Brownstone Boys: Pros and Cons of Tankless Water Heaters

Our traditional hot water heater that came with the place. Photo by Brownstone Boys

Editor’s note: Welcome to the 65th installment of Brownstone Boys Reno, a reader renovation diary about renovating a brownstone in Bed Stuy. See the first one here. They also blog at www.thebrownstoneboys.com.

If you have ever been last in line for a shower and were left with lukewarm water that quickly turned freezing, it probably wasn’t the most pleasant experience. On the other hand, when no one is home all day or when you’re on vacation there is plenty of hot water to go around. And it’s heated and reheated — a full tank futilely waiting for you to turn on the faucet at any time. For these reasons and more many people are choosing to put in tankless water heaters. But are they all they are cracked up to be? We looked at our giant 80-gallon tank and wondered what to do.

tankless water heaters

A space saving tankless water heater. Photo via Rinnai

A tankless hot water system heats water only when you need it. So if just one person is taking a shower you don’t need to heat water for five. Same goes for washing clothes, doing dishes and whatever else you would need hot water for. You might need a gallon or you might need 30 or 40 or 100. There is no limit to how much hot water a tankless system can produce. Sounds great, right? But there are also drawbacks.

Pros
More efficient use of energy to heat water. Since you’re not heating a giant tank of water for hours, days or even weeks when you might not be home, you’ll obviously save in energy expense. The U.S. Department of Energy says they can be up to 34 percent more efficient.

Unlimited stream of hot water. You can take one or 100 showers in a row and you will most likely have the same enjoyable steaming hot water. (Although see cons for further clarification.)

Longer lifespan. Most tankless water heaters will last longer than your average traditional tank unit. They can easily last twice the lifespan of a tank unit and have longer warranties as well. (This is an important note when you consider the cons as well.)

Space savings. A tankless system takes up much less space than a large traditional tank system, with much less risk of water damage. Allowing for gas lines and venting to code, this makes it possible to put a tankless unit (or multiple) tucked away anywhere in your house.

shower

Our traditional water heater provides all the hot water we need on three floors

Cons
Upfront costs. The biggest disadvantage of tankless water heaters is the initial cost. While they can last longer and have lower operating costs that can help offset the higher initial cost, it will take quite some time to realize the savings.

Limited hot water supply. This might sound like a contradiction to one of their biggest pros mentioned above of unlimited water supply, but it’s not. While a tankless water heater will deliver an unlimited stream of hot water, they struggle to deliver a lot of hot water at one time. So while you might be able to take 100 showers in a row, if you have the dishwasher, washing machine, and shower going at the same time you might have problems. A traditional tank unit will deliver water to multiple outlets at one time with no problem (though it could exacerbate their problem of eventually running out).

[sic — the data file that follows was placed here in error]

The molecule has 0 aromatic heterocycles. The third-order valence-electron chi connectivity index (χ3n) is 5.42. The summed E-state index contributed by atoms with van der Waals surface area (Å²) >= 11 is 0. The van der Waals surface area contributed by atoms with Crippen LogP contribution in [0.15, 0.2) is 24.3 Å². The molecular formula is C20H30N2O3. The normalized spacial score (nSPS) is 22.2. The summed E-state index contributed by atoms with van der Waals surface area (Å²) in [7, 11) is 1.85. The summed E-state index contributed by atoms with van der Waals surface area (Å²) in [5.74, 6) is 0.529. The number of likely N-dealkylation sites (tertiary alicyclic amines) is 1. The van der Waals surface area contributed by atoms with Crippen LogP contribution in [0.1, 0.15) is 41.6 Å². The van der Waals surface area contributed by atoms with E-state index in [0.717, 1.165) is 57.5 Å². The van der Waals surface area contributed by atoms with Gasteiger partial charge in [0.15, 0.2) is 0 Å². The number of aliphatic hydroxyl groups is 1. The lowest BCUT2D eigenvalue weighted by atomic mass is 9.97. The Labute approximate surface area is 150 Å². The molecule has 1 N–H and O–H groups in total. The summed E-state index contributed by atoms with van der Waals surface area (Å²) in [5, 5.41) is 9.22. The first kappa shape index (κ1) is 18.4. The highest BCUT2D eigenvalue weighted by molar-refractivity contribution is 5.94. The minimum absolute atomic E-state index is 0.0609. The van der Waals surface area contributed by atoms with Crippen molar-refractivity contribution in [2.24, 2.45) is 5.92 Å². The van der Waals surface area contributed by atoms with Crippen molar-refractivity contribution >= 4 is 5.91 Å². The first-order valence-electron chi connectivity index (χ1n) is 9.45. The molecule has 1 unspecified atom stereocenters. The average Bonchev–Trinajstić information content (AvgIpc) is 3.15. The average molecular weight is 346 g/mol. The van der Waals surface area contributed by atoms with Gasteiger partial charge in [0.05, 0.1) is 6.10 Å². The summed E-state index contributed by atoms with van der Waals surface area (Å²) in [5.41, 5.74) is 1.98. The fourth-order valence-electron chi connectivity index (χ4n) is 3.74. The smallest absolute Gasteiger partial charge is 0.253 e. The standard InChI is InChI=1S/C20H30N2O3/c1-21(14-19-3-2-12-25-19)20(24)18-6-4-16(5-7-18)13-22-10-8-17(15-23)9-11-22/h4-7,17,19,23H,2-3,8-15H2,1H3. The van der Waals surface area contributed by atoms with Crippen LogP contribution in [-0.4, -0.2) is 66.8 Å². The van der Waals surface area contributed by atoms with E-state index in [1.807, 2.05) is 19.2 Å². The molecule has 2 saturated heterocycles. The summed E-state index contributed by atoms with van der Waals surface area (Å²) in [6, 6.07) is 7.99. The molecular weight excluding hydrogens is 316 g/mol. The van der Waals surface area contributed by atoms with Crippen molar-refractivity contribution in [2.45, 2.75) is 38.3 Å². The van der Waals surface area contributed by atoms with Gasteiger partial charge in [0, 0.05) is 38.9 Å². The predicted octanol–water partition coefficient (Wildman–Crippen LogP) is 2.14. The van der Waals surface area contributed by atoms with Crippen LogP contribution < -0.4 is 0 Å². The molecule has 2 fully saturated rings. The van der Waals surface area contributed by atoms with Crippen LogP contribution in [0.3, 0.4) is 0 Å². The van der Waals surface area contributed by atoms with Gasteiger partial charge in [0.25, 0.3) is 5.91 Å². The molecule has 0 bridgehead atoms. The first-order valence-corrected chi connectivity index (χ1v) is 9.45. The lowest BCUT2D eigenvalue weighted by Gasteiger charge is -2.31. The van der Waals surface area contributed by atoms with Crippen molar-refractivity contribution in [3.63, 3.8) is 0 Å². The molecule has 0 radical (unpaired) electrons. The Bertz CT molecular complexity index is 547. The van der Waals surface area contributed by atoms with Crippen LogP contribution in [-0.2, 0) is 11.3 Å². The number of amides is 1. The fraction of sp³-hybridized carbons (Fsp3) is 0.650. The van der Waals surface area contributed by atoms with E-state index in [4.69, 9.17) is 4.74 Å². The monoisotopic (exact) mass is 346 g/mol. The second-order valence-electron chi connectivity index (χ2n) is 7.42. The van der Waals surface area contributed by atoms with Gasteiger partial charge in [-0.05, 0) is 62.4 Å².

Slower hot water delivery. This is not always the case, but depending on how far your faucet is from the unit, delivery can be a bit slower than a tank unit. With either you’ll need to wait for the water to travel through the pipes but you’ll also need to wait a few extra precious seconds for a tankless unit to heat the water. If you are two stories above this might push what already seems like a long wait for hot water from a traditional tank unit past the breaking point. One way to mitigate this is to install units throughout the house (see pros above).

brownstone boys

We’re fortunate with our water temperature provided by the traditional water heater

More expensive installation and maintenance. Tankless systems require special venting, rerouted gas lines, possibly multiple units for a larger household, and sometimes maintenance like installing a softener. This can all further offset the operating cost savings.

For us the choice was simple. We had a relatively updated traditional tank unit and weren’t in a position to spend money changing it. If it needed to be replaced we likely would have invested in a tankless system.

If you have had a good or bad experience upgrading to a tankless system let us know about it.

[Photos by Brownstone Boys unless noted otherwise]

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